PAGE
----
FDI employment index ticks down. The FDI employment index came in at 53.4 for August, decreasing from 62.5 in July. The vast majority of participants indicated they were at levels of employment that is seasonally normal/appropriate (72%), with just 10% saying employment levels were too low (compared to a post-COVID high of 26% in September 2021). The broader economy saw a similar deceleration in August, adding +315,000 jobs vs. the consensus expectation for +318,000 and compared to the +526,000 added in July. Average hourly earnings rose +0.3% m/m and +5.2% y/y in August as firms continue to compete for workers in the current inflationary backdrop.
Outlook deteriorated vs. last month. Forward-looking commentary this month skewed more bearish than recent months amid continued macro uncertainty and recession fears. Participants pointed to customers requesting to delay deliveries and preserving cash: “Continued slowdown and customers asking to delay shipments. In addition, A/R now starting to age further out as customers attempt to preserve their cash.” The industrial sector was also called out by one participant as seeing significant slowing in demand: “Our automotive tier sector remains busy, but inconsistent in terms of scheduling due to supply chain issues. Industrial sector has slowed because of consumers tightening their spending habits. This has affected inventories across the board–everybody has too much. Supplier deliveries and lead times remain long but at least they seem to have peaked.” Lastly, raw material pricing moderating could be another signal of demand waning: “Raw material pricing is beginning to soften, however; it is still much higher than a year ago.” Even for those participants not yet seeing slowing, to some it feels inevitable: “Many of the industry economic sources predict slower growth so figuring a slowdown is in the near future though have not seen it yet. Numbers still at elevated levels.”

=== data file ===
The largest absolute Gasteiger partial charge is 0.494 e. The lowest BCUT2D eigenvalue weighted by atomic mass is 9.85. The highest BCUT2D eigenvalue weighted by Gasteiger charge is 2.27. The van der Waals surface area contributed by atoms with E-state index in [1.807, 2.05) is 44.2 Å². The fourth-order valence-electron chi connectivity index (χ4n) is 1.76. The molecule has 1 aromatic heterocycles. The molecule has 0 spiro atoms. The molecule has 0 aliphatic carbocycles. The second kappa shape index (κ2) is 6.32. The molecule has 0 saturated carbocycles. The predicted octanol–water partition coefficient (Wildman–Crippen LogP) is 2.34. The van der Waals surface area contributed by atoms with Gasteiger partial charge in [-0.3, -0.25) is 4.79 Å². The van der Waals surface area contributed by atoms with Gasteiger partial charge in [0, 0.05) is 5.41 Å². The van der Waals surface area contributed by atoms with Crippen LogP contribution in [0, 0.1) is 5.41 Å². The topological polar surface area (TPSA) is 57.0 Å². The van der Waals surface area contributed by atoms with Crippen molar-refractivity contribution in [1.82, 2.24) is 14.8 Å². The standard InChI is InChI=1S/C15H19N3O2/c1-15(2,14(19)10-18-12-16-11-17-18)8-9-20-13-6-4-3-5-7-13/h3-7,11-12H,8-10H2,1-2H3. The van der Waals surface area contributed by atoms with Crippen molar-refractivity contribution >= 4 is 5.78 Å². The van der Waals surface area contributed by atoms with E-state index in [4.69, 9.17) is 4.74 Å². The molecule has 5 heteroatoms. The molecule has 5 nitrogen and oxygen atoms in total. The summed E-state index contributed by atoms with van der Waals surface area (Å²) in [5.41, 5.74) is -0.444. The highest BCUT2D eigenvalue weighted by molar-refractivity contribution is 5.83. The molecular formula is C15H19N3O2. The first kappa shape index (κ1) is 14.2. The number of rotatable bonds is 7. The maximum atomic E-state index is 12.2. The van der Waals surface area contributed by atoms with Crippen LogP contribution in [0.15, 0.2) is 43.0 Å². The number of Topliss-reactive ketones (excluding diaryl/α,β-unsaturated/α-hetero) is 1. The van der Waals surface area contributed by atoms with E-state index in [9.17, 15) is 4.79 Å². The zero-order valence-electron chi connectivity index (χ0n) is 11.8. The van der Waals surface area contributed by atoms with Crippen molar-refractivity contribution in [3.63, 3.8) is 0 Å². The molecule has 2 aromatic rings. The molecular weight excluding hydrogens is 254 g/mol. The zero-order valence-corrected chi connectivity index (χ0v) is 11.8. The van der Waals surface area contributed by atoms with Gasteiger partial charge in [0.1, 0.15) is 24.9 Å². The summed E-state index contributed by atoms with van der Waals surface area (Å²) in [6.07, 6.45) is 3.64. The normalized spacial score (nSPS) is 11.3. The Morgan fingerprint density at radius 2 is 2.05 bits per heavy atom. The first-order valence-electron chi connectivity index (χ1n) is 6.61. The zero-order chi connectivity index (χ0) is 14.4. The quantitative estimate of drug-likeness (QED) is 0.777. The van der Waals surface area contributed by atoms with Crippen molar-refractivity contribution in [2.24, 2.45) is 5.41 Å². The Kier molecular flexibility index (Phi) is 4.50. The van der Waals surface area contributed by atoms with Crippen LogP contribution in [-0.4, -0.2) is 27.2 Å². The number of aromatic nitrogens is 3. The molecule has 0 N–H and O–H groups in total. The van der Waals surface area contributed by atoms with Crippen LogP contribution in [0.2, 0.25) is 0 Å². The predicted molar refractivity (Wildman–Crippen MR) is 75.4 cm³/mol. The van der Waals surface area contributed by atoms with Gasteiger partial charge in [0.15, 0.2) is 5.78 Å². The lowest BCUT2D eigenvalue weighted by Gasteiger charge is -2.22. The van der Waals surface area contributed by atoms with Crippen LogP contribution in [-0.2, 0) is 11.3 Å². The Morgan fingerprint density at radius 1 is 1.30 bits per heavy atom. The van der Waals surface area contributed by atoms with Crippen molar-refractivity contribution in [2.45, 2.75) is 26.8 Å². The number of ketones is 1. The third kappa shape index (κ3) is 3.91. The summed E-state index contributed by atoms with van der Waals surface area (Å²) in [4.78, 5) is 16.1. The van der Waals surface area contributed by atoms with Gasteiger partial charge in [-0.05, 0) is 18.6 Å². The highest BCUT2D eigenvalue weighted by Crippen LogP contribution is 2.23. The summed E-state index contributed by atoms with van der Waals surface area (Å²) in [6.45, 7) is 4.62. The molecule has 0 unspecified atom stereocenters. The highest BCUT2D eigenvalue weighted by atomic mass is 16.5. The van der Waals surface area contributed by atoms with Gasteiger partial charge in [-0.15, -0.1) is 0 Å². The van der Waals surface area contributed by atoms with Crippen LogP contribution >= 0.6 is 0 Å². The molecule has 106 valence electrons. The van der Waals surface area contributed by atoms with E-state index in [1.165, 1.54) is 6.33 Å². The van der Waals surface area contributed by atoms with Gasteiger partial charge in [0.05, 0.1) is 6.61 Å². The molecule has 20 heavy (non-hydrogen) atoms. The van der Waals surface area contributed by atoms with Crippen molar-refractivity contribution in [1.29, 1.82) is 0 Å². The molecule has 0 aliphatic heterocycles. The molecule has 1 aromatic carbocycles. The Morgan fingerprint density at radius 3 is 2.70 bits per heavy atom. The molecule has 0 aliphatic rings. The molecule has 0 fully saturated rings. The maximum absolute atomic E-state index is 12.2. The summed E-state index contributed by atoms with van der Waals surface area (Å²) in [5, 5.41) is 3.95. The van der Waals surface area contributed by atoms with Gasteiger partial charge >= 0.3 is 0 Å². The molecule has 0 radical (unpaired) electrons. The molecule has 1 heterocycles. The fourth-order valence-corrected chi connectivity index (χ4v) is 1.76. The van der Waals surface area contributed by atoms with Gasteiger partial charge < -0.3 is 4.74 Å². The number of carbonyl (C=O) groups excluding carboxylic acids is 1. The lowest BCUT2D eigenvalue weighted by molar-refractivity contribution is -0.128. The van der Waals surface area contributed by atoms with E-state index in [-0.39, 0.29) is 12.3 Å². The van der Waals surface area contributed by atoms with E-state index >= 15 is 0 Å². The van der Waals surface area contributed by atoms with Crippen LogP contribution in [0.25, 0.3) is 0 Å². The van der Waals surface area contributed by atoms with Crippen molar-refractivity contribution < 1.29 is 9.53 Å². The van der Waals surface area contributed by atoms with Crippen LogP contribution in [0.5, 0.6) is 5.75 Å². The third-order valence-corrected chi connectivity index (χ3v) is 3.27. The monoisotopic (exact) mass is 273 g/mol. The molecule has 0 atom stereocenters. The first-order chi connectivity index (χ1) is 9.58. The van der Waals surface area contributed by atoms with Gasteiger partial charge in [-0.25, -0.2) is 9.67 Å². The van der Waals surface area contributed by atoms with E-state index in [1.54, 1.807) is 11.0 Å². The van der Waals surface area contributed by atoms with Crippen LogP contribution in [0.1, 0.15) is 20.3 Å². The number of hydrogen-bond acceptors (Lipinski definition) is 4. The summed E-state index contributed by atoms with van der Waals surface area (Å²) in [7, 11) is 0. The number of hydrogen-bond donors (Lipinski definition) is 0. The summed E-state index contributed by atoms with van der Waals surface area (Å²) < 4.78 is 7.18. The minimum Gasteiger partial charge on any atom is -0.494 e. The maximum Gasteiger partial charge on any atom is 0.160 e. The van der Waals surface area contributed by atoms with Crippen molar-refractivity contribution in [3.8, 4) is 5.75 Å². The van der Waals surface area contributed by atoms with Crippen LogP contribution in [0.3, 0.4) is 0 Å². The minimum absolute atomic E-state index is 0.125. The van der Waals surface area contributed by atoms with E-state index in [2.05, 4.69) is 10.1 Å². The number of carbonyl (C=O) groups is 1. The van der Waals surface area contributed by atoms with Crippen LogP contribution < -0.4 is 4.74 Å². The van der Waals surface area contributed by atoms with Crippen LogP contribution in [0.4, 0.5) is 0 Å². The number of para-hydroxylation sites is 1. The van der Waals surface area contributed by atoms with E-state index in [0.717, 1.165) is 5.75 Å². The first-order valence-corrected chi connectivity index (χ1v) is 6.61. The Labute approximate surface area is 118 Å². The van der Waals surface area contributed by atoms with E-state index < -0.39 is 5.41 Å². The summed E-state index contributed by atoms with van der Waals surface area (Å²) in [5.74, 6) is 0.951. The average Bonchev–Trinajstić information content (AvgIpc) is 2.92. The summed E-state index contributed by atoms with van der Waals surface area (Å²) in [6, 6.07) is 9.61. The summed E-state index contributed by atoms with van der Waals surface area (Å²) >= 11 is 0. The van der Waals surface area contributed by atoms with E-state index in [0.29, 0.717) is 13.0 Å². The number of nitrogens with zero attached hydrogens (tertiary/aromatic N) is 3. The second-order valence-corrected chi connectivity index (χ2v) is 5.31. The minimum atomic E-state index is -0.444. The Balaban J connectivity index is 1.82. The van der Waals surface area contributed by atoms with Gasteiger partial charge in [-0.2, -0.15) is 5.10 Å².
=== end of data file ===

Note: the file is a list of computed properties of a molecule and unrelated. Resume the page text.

Fastenal’s +16.1% overall July daily sales growth came in materially in line with our +16.5% estimate and days- adjusted normal seasonality. Fastener sales grew by +19.8% y/y (consistent with July growth). Additionally for FAST, safety was +11.7% and other non-fasteners were +14.5%. Looking ahead to September daily sales, we model overall daily sales +13.7% y/y, which is in line with normal seasonality. Over the remainder of the year, we model in-line to slightly weaker-than-seasonally-normal sales as we assume underlying demand conditions continue to soften exiting 2022 with outright recession in 2023. FAST will report September daily sales with 3Q22 results on October 13th.
Fastenal: Risks include economic sensitivity, pricing power, relatively high valuation, secular gross margin pressures, success of vending and on-site initiatives, and ability to sustain historical growth.
Industrial Distribution: Risks include economic sensitivity, pricing power, online pressure/competitive threats, global sourcing, and exposure to durable goods manufacturing.
For the full FDI report for August 2022, with graphs and disclosures, Click-here.